Hulne v. International Harvester Co., 496 F. Supp. 849 (D.N.D. 1980)

US District Court for the District of North Dakota - 496 F. Supp. 849 (D.N.D. 1980)
September 8, 1980

496 F. Supp. 849 (1980)

Michael HULNE, as Special Administrator for the Estate of Jerry Dennis Johnson, deceased, Plaintiff,
INTERNATIONAL HARVESTER COMPANY, United Truck and Body Company, and Raymond Larson, Defendants.

Civ. No. A3-80-62.

United States District Court, D. North Dakota, Southeastern Division.

September 8, 1980.

*850 James D. Cahill, Cahill, Gunhus, Grinnell, Jeffries, Klinger, Vinje & Swenson, for plaintiff; Kathleen Weir, Moorhead, Minn., of counsel.

Harry J. Pearce, Pearce, Anderson & Durick, Bismarck, N. D., for Intern. Harv.

Mart R. Vogel, Vogel, Brantner, Kelly, Knutson, Weir & Bye, Ltd., Fargo, N. D., for United Truck & Body.

Wayne G. Aarestad, West Fargo, N. D., for Raymond Larson.


BENSON, Chief Judge.

The above entitled action arises from an incident wherein Jerry Dennis Johnson was killed when the tractor truck and trailer he was driving left the road and rolled over. This is the third case that has been filed in connection with the death of the decedent. See Johnson v. International Harvester Co., 487 F. Supp. 1176 (D.N.D.1980). Both of the prior two actions were for wrongful death brought by Jean Johnson as surviving spouse of the decedent against International Harvester and United Truck and Body, alleging that the defendants were negligent or strictly liable for modifying the vehicle which the decedent was driving. Both actions were initiated in state court and removed to this court on diversity grounds. The present action was also initiated in state court, and removed to this court on grounds of diversity of citizenship. The damages claimed in the present suit are different than in the first two suits in that other than funeral and medical expenses, which are also claimed in the wrongful death actions, it seeks no damages for pecuniary loss to the survivors. Rather it claims damages for pain and suffering of the decedent *851 following the incident. Like the first two suits, there is also a request for punitive damages. Therefore, as contrasted to a wrongful death action, this appears to be a survival action authorized by N.D.Cent. Code § 28-01-26.1. See W. Prosser, Law of Torts § 127 at 906 (4th ed. 1971).

Presently before the court are plaintiff's motion for an order denying the petition for removal, which the court will treat as a motion to remand and defendant Larson's motion for summary judgment.[1] Both motions are interconnected and will be disposed of at this time.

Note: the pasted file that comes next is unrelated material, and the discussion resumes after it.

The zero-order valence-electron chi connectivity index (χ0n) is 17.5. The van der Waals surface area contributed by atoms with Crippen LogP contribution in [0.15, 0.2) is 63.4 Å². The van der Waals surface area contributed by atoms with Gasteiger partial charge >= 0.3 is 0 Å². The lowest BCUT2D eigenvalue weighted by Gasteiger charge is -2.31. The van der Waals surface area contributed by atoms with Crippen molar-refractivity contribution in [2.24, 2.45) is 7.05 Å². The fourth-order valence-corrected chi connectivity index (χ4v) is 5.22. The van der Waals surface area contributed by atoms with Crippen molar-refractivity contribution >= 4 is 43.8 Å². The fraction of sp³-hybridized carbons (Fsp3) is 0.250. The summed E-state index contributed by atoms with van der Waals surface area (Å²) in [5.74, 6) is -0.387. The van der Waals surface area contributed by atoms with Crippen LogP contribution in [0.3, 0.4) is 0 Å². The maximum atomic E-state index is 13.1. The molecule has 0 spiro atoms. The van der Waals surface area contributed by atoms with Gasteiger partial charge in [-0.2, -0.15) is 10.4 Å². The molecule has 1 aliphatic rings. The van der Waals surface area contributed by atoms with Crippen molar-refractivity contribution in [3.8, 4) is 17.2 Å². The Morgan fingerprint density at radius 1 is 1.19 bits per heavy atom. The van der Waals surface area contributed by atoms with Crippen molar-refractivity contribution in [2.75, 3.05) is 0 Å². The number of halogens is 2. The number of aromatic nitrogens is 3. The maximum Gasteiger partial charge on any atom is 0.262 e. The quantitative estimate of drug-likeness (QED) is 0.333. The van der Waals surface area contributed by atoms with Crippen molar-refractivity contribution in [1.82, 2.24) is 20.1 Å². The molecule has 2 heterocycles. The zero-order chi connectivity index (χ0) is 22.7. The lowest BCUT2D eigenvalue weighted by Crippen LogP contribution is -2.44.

Plaintiff Hulne is a resident of North Dakota. Both International Harvester and United Truck and Body are foreign corporations. Raymond Larson is also a North Dakota resident, and on this ground plaintiff contends there is no diversity for subject matter jurisdiction.

Defendant Larson is the president and principal stockholder of Mid-State Oil Co., decedent's employer at the time of the incident. Plaintiff alleges that defendant Larson was negligent and careless in ordering the modification of the truck. Defendants claim that an action against Larson is barred by the workmen's compensation statute and that the joinder of Larson is a device to defeat federal jurisdiction.

"[I]n removal proceedings a federal court will examine the complaint for the purpose of eliminating all resident defendants whose joinder is obviously without any justification and constitutes a mere device to defeat the jurisdiction of the federal court." Bolstad v. Central Surety & Insurance Corporation, 168 F.2d 927, 930 (8th Cir. 1948). Whether the case was properly removed is determined according to the plaintiff's complaint at the time of the removal. Pullman Co. v. Jenkins, 305 U.S. 534, 537, 59 S. Ct. 347, 348, 83 L. Ed. 334 (1939). Upon specific allegations of a fraudulent joinder, however, the court may look beyond the pleadings and consider the entire record, and determine the basis of joinder by any available means. Dodd v. Fawcett Publications, Inc., 329 F.2d 82, 85 (10th Cir. 1974); Morris v. E. I. DuPont De Nemours & Co., 68 F.2d 788, 791 (8th Cir. 1934). The issue must be capable of summary determination and be proven with complete certainty. Dodd, supra.

"If there is no arguably reasonable basis for predicting that state law might impose liability on the resident defendants under the facts alleged, then the claim is deemed fraudulent and lack of diversity will not prevent removal." Tedder v. F. M. C. Corp., 590 F.2d 115, 117 (5th Cir. 1979). See Miami Pipe Line Co. v. Panhandle Eastern Pipe Line Co., 384 F.2d 21, 27 (10th Cir. 1967); Morris v. E. I. DuPont De Nemours & Co., supra at 792; Hughes Const. Co., Inc. v. Rheem Mfg. Co., 487 F. Supp. 345, 348 (N.D.Miss.1980); Lewis v. Time, Inc., 83 F.R.D. 455, 460 (E.D.Cal.1979); Town of Freedom, Okl. v. Muskogee Bridge Co., Inc., 466 F. Supp. 75, 78, (D.Okla.1978); Dailey v. Elicker, 447 F. Supp. 436, 438 (D.Colo.1978).[2]